As a first-year adviser, I question myself a lot. I worry that I don’t do enough, that I don’t know enough, that I am not enough. I think to a certain extent my worries are not unfounded. I don’t know everything, nor should I feel that I do. I may be an “expert” in a lot of college access points, but it is my school staff and students who are experts in Surry County and what they need. That’s why forming quality relationships with students, staff, and community members has mattered so much to me.
Over the past few months, I have met with over half of the senior class at both my schools, spoken about my work with district administrators and school board members, and networked with countless community leaders at sporting events, parent nights, and local festivals. The community has embraced me in an overwhelming way. I spend my weekends at chicken stews, baby showers, and church revivals. Students and parents know who I am, and they know they can trust me with their stories and dreams. I value and honor the relationships I have made and the amazing people I have met.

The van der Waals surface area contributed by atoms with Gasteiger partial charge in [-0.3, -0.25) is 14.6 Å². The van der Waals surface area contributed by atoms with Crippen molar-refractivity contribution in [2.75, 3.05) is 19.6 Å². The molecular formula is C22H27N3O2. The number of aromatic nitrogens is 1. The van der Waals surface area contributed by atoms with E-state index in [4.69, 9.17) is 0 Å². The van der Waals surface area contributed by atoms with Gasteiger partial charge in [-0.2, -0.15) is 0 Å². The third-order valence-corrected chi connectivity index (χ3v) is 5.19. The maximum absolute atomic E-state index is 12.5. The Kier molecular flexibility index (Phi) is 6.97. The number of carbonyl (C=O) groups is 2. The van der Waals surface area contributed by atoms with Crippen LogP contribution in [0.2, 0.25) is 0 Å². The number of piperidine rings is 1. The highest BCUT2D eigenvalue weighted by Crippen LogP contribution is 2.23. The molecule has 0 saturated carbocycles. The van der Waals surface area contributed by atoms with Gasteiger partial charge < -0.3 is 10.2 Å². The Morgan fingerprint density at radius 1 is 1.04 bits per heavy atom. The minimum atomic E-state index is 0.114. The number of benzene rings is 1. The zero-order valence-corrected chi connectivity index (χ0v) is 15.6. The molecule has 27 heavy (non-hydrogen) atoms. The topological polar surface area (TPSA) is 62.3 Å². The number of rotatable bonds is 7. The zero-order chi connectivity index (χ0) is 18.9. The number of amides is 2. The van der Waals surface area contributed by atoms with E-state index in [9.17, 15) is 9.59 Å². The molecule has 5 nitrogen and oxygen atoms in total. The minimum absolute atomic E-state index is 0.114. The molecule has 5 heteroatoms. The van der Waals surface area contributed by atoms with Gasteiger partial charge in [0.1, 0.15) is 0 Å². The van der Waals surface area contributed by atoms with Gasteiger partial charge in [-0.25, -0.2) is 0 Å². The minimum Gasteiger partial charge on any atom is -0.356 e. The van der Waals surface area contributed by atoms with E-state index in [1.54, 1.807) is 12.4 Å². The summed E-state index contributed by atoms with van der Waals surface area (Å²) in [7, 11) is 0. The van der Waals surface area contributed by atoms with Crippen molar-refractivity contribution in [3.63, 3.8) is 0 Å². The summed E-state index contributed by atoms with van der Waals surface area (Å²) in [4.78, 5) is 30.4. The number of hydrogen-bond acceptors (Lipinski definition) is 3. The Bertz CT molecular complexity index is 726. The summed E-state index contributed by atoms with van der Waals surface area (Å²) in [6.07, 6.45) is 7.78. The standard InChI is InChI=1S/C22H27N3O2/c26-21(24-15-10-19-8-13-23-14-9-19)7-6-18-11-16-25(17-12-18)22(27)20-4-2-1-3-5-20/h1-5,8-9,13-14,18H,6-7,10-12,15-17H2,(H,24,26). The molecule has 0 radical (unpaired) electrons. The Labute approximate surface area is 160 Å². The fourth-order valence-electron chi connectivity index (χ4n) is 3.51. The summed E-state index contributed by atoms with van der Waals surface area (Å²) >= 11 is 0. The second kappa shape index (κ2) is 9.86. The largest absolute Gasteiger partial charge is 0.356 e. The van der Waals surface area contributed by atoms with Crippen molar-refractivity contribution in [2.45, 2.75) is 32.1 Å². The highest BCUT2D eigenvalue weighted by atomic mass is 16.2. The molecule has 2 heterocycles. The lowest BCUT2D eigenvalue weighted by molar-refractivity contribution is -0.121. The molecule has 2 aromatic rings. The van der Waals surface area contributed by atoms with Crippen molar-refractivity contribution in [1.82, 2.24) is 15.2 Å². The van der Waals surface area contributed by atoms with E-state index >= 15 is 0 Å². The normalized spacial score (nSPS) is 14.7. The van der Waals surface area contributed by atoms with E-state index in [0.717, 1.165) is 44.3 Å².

I read admissions essays from future CNAs and future neurosurgeons; students have a wide variety of goals and every interaction with them brings new excitements and/or challenges which we try to work through together. Sometimes we’re too busy laughing at each other or crying because of an acceptance. These are the moments I make space for. They make this experience rich and rewarding, especially considering all the work we do together to achieve goals. This isn’t to say that every day is a good day. Students miss appointments, misinformation leads to confusion and low participation, and apathy sometimes pervades. With that, I know I have to keep trying because the good days shadow any bad. Despite the bumps in the road, every day is a Great Day To Be An Adviser.